You can argue all you want, but if you want to work, worship, travel and play with wealthy, smart, and connected people, you have to connect with them and college is one place to do so.

    Click to expand…

    You are so correct about this, I used to kind of not want to believe this was true but I have been disabused of that notion.

    I went to a very non-prestigious state U. I actually think I got a good education, certainly worth what I paid for it (nothing).

    For med school I made a decision based on “fit” that in hindsight was not a good one. I really enjoyed med school but my school was in the unfavorable part of the chart with high cost and relatively low prestige. I took myself of the wait list at a much more favorable school (at least on that chart).

    For whatever reason I ended up at a very prestigious institution for residency and that’s where it hit me. There is a tier of schools and experiences out there that is the very top, Harvard, Yale, Standford etc. These institutions can do real things for you and breaking into this tier really does open doors. I see it now with my students as I teach at a top 20 university. Again you can think that’s a meaningless phrase and I wouldn’t fight you too hard on that, but mediocre students here match better than great students at less prestigious institutions. Even now working here I get offers and opportunities that I know are not extended to others in my field of similar vintage.

    What you tend to get is someone who never broke into the tier (admittedly maybe they never cared to) saying things like “it doesn’t matter where you go to X.” The sad fact of the matter is, it does. You and I have agreed with each other on other threads about flexibility and keeping doors open early in life. Going to college at Stanford keeps doors open that Square State University mostly closes down. Sad, but true.

    #198849 Reply
    Avatar BCBiker 
    Participant
    Status: Physician
    Posts: 188
    Joined: 01/10/2016

    I completely agree with @mpmd that going to top tier universities opens up opportunities for students. There is no doubt about that. Bottom of class at Harvard/Penn/Stanford med can match essentially anywhere in any specialty.  The assumption here is that those schools have appropriately filtered and taken the top 2-5% of med school applicants. I think that is a reasonable assumption because by the time a student becomes a med school applicant they have an opportunity to sink or swim.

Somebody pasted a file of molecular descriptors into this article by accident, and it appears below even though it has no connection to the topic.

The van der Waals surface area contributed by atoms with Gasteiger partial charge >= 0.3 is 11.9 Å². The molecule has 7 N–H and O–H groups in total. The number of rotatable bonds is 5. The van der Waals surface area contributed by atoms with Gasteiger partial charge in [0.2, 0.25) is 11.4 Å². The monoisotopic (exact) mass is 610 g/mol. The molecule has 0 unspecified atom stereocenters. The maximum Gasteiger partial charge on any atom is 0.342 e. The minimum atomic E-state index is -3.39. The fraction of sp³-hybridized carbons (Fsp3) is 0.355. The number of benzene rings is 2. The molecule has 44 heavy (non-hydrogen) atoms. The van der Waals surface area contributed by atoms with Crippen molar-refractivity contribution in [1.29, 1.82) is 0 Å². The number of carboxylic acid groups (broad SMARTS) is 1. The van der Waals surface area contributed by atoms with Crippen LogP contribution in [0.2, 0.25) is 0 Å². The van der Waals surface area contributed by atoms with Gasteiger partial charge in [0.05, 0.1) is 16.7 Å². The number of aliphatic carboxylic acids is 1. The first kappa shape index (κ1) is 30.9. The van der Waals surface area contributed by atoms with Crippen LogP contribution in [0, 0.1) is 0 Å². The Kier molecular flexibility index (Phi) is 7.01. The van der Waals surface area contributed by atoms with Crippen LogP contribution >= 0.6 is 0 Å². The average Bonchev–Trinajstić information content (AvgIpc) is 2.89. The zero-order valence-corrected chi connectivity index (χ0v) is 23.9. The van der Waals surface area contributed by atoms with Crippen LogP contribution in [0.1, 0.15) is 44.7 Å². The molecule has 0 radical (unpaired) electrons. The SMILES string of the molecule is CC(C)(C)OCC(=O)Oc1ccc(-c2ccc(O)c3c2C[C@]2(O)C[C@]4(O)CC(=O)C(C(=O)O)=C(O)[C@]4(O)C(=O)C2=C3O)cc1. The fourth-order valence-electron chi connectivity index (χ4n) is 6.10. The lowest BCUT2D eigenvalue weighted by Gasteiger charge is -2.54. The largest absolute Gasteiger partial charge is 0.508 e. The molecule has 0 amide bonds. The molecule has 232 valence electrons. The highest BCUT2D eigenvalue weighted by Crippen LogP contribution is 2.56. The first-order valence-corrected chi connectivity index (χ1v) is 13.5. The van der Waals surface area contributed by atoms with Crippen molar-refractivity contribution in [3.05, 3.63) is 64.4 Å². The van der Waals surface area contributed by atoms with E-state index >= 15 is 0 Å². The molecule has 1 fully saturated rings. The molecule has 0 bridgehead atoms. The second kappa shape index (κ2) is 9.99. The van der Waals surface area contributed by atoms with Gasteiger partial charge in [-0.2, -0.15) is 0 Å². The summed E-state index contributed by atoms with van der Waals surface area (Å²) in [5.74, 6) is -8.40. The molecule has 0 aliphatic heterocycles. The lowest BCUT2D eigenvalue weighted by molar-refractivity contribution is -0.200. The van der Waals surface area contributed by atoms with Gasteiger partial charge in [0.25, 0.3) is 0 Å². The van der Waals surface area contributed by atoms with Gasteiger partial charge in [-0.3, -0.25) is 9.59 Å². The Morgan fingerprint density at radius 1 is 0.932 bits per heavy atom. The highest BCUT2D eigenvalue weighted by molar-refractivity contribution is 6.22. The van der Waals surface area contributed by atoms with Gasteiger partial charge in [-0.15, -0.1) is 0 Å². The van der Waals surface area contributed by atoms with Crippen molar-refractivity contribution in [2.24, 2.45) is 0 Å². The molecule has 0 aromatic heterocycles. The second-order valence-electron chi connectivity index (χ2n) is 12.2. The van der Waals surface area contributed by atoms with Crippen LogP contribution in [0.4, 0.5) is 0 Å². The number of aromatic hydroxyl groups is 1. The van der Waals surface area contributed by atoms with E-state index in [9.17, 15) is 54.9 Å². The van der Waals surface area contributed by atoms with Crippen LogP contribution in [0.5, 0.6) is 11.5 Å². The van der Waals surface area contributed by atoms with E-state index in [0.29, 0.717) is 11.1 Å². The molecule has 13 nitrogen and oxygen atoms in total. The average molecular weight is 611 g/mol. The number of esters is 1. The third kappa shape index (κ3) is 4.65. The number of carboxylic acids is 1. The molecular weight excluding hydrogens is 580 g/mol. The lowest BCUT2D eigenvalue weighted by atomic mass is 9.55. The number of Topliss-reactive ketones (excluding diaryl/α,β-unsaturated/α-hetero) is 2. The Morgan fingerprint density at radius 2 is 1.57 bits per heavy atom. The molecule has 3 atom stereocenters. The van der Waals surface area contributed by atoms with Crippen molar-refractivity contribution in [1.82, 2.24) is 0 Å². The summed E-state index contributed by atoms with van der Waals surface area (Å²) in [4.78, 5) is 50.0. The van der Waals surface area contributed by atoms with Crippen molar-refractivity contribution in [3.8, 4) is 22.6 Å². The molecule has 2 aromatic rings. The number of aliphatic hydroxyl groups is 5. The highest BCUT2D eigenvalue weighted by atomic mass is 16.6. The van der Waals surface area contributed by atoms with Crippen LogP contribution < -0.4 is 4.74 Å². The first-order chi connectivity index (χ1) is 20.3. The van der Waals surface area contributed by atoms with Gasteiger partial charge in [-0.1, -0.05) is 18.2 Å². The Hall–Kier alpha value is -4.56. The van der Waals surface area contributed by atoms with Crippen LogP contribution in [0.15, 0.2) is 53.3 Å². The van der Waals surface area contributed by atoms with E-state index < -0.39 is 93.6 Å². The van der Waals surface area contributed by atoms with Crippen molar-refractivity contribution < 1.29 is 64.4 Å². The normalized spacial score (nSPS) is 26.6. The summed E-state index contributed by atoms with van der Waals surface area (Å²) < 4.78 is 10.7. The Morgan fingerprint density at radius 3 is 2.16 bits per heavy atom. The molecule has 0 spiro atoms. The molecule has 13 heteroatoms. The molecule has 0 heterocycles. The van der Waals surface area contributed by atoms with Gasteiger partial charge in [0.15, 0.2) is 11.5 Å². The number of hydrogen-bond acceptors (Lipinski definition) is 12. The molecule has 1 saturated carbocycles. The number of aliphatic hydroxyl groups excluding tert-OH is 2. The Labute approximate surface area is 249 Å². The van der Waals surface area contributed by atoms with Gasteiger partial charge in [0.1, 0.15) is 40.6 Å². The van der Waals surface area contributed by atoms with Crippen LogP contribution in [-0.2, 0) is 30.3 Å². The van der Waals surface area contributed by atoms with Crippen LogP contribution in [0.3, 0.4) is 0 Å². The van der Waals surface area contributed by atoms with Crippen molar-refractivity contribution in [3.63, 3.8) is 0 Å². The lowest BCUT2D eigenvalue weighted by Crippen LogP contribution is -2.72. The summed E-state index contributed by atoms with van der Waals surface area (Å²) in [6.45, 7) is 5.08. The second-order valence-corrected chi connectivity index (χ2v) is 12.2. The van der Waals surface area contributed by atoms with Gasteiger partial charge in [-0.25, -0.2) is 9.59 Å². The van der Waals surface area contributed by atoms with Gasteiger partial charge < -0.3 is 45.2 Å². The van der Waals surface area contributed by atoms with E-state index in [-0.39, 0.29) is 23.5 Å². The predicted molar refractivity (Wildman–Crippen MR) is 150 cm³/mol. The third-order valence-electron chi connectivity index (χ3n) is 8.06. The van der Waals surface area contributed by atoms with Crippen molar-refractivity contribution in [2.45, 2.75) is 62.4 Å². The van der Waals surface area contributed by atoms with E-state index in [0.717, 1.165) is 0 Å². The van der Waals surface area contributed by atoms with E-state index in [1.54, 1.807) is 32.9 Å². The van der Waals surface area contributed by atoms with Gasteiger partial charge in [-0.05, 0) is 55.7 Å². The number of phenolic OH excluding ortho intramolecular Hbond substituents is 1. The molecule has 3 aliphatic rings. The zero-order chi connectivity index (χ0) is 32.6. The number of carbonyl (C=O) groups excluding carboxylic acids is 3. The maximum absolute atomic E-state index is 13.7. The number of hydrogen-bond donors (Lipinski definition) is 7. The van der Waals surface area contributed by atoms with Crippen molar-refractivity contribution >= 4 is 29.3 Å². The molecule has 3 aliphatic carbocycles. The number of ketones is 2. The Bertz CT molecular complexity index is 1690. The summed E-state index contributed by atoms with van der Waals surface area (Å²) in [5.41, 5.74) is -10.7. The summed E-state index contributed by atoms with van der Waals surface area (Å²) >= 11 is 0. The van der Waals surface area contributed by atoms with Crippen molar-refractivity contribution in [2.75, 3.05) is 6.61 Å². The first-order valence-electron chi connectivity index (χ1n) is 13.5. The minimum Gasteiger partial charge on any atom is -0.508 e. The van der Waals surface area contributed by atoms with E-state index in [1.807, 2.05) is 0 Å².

I would argue that undergraduate university is a completely different scenario because applicants have much less of a track record to go off of. A student could have good high school grades for many reasons and many have nothing to do with quality of the student. This news story shows that SAT should be mostly discounted. Most places do not have in person interviews and this can be gamed too. The majority of applicants for the top places are from wealthy families who do all they can to put lipstick on, whether kid is a pig or a peacock. So these schools are full of pigs and peacocks when the lipstick comes off. Pigs get to carry evidence of the really good lipstick their parents put on them for their entire lives. The lipstick game has become really competitive and plateaued until some business people were able to sell the really good stuff that happens to be illegal. And so it goes…  The only thing that breaks the cycle is if popular perception of “Harvard graduate” is the equivalent to “University of StateW graduate”. Then the lipstick market becomes bear.

    #198936 Reply
    Lordosis Lordosis 
    Participant
    Status: Physician
    Posts: 802
    Joined: 02/11/2019

    I had a couple of Harvard grads in my state med school class. Maybe they were not the brightest or their parents ran out of money by medical school. I never asked.

    “Never let your sense of morals prevent you from doing what is right.”

    #198938 Reply
    Liked by Tim
    Avatar Tim 
    Participant
    Status: Accountant
    Posts: 2127
    Joined: 09/18/2018
    This news story shows that SAT should be mostly discounted.

    Click to expand…

    Respectfully, should Step scores be eliminated? I mean, someone could cheat! Or study, or be a good test taker. Each university has a measurement process to predict success and accept an incoming class. Face it, letter of recommendations were discounted because of reliability. Interviews were dropped due to time and lack of a standard. With high schools “teaching to the test”, what good are the grades? That pretty well does it. Level the playing field I guess. Now what?

    Somehow I think cheating is the problem, not the test.

     

    #198969 Reply

Reply To: Scam to bypass college admissions (be careful where your 529 is going)